At a gathering this past weekend, I was reminded, quite wonderfully, how rich our culture is and how very important it is to keep good traditions.
Our host had all the guests, about 50 or more, form a circle. Latecomers joined as they arrived. He introduced each person and told how they were important to his life and family. Many of us were old friends who had not connected in years; others were new to us as friends to be. After a smudging ceremony, we mingled and feasted with musician Joseph Fire Crow’s live flute melodies and velvet voice in our midst.
We were reminded how long we have known one another and how our traditional pow wows were changing, that the new generations do not seem to have the passion for the culture that we do. I hope that is not true, that it will emerge in its own time. It was a great gathering that reinforced my belief in the goodness of people and the values we all shared that evening.
2 cups dried Anasazi beans
1 onion, peeled and chopped
2 cloves garlic, minced
3 small jalapenos, chopped fine
3 – 4 basil leaves, chopped fine
1 teaspoon cumin
1 teaspoon chili powder
6 – 8 cups beef broth
Rinse and sort beans, cover with water and let stand overnight; drain. Put beans and rest of ingredients in a large soup pot or Dutch oven. Bring to a boil, lower heat, cover and simmer for 2 hours. Stir occasionally and adjust seasonings.
Fried Green Tomatoes
4 – 5 large green tomatoes
1 cup stone-ground white cornmeal
1/4 cup flour or plain bread crumbs
Salt and pepper to taste
Butter and oil or bacon fat to saute
Wash and thickly slice tomatoes; pat dry. Mix cornmeal, flour or bread crumbs, salt and pepper together in a shallow dish. Coat both sides of the tomato slices in the cornmeal mixture and saute in butter/oil mixture or bacon fat. Drain and devour.
This is a great way to use up those late non-ripeners and save for winter use. They can be frozen, then baked later with a little cheese topping.
Baked Eggs and Hash
1 can corned beef hash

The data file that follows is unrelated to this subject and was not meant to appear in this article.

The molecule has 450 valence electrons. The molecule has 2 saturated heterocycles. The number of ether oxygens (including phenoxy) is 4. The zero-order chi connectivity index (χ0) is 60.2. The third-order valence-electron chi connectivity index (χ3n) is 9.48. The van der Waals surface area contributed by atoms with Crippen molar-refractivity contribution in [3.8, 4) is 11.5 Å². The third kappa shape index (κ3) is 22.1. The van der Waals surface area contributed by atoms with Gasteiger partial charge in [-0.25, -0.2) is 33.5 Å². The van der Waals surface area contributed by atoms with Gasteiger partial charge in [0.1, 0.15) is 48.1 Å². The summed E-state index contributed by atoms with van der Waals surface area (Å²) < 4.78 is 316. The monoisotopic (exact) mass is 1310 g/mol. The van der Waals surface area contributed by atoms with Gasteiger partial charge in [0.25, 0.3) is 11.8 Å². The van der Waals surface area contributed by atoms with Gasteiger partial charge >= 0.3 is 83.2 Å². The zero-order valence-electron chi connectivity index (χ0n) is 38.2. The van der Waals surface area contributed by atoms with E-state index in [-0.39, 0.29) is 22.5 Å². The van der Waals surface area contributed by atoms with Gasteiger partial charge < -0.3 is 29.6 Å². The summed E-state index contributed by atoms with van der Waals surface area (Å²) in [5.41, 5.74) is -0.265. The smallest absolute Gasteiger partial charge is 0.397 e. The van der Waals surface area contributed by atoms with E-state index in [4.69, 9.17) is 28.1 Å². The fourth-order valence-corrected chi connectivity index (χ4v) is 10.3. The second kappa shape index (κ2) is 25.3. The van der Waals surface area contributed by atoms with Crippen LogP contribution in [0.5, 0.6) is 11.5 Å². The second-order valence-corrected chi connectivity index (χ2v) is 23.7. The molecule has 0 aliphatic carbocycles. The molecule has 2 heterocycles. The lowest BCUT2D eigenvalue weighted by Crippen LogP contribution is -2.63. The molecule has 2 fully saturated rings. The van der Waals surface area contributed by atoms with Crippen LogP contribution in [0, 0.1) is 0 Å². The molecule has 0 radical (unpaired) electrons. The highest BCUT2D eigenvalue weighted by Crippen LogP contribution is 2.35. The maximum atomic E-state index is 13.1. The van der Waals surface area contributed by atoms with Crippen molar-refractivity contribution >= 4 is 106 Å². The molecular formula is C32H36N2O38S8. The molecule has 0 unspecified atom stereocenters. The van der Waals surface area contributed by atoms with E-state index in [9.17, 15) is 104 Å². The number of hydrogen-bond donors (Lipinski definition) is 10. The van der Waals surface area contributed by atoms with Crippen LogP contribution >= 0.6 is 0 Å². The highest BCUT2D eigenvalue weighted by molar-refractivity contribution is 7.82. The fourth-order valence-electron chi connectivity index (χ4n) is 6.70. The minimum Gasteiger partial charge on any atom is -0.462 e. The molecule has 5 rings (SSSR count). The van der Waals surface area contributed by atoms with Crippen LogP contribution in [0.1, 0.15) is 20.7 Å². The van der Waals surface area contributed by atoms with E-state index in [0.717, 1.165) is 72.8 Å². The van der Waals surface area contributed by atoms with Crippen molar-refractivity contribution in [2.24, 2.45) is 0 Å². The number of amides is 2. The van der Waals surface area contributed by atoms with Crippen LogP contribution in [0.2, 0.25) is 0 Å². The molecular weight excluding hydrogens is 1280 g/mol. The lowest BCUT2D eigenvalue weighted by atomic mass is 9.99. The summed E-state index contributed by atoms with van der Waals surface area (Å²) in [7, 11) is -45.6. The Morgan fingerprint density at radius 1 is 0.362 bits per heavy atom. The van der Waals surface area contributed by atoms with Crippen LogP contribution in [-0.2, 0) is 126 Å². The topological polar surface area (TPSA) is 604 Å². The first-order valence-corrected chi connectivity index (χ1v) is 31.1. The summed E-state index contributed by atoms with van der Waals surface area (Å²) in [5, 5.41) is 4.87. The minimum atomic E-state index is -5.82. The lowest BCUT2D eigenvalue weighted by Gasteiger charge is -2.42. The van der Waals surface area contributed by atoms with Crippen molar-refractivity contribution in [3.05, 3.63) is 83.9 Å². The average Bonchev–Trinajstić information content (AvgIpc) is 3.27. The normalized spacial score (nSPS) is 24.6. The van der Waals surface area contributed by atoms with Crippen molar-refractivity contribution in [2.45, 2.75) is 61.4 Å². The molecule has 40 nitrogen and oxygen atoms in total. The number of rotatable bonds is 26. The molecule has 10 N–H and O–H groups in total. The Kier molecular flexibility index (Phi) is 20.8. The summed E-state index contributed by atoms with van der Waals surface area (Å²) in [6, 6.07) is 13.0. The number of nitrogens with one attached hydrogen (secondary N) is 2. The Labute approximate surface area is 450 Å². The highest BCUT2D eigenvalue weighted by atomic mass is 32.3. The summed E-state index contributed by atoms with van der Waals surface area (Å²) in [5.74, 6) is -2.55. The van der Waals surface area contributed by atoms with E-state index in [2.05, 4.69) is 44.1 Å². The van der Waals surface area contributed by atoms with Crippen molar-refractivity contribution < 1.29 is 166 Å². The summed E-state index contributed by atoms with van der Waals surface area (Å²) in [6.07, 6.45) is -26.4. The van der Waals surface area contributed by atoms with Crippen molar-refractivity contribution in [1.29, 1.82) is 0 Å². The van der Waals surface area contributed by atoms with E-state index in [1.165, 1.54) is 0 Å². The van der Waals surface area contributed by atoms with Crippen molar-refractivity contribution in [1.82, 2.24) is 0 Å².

2 cups shredded Monterey Jack or Cheddar cheese
1/2 cup cottage cheese
1 small can chopped jalapenos
1 small onion, chopped
1/4 cup bread crumbs
Preheat oven to 375 degrees. Combine eggs, cheeses, jalapenos and onion in a bowl. Use a separate bowl to combine hash with 1 cup of the egg mixture, then stir bread crumbs into this and stir well. Lightly press the hash mixture into a 9-inch square baking dish and top with the rest of the egg mixture. Bake for 40 – 45 minutes.
For low-fat or other diets, you can get substitutes for the eggs and the cheese. Combined like this, you can hardly tell the difference.
Soft Chicken Tacos
1 pound ground chicken (or turkey)
1 chorizo sausage
1 yellow summer squash, chopped
1 green summer squash, chopped
1 tablespoon chili powder
1 dash cayenne
1/2 teaspoon salt
1/2 cup low-fat sour cream
1 package white corn tortillas, warmed
Cut chorizo into 1/2-inch pieces. Heat a little vegetable oil in a large saute pan and add the sausage and chicken. Cook for 3 – 4 minutes until the chicken starts to brown. Now add the squashes, chili powder, cayenne and salt. Stir, then add the sour cream and lower heat to simmer for 5 minutes or until squash is soft. Put cooked mixture on individual tortillas and wrap. Serve with a salsa or guacamole.
Easy Apple Corn Muffins
2 packages corn muffin mix
1/2 cup milk
2 apples, peeled, cored, grated
3 tablespoons sugar or substitute
1 teaspoon pumpkin pie spice
Preheat oven to 400 degrees. Grease muffin pan or use paper liners. Combine mixes, eggs, milk, apple, sugar and pumpkin pie spice in a large bowl. Fill cups with about 1/2 cup of batter each. Bake for l5 – 20 minutes until lightly browned around edges.
Notes and Tips
* Got lots of squash, tomatoes and other vegetables hanging out? Good time to make vegetable “lasagnas” which freeze well. Add some ground meat and grated cheese to the mix and you have full meals. If you grow a lot of eggplant, it works well in layers and with other ingredients. You can use it as a meat substitute.
* Apples are great food. They help lower cholesterol and provide fiber – and this is a soluble fiber that helps diabetics regulate blood sugar. When the Europeans came to New England, they brought seeds which mixed with our native crabapples and brought forth completely new varieties. Today, 2,500 known varieties of apples grow in the United States. Globally, there are 7,500 varieties.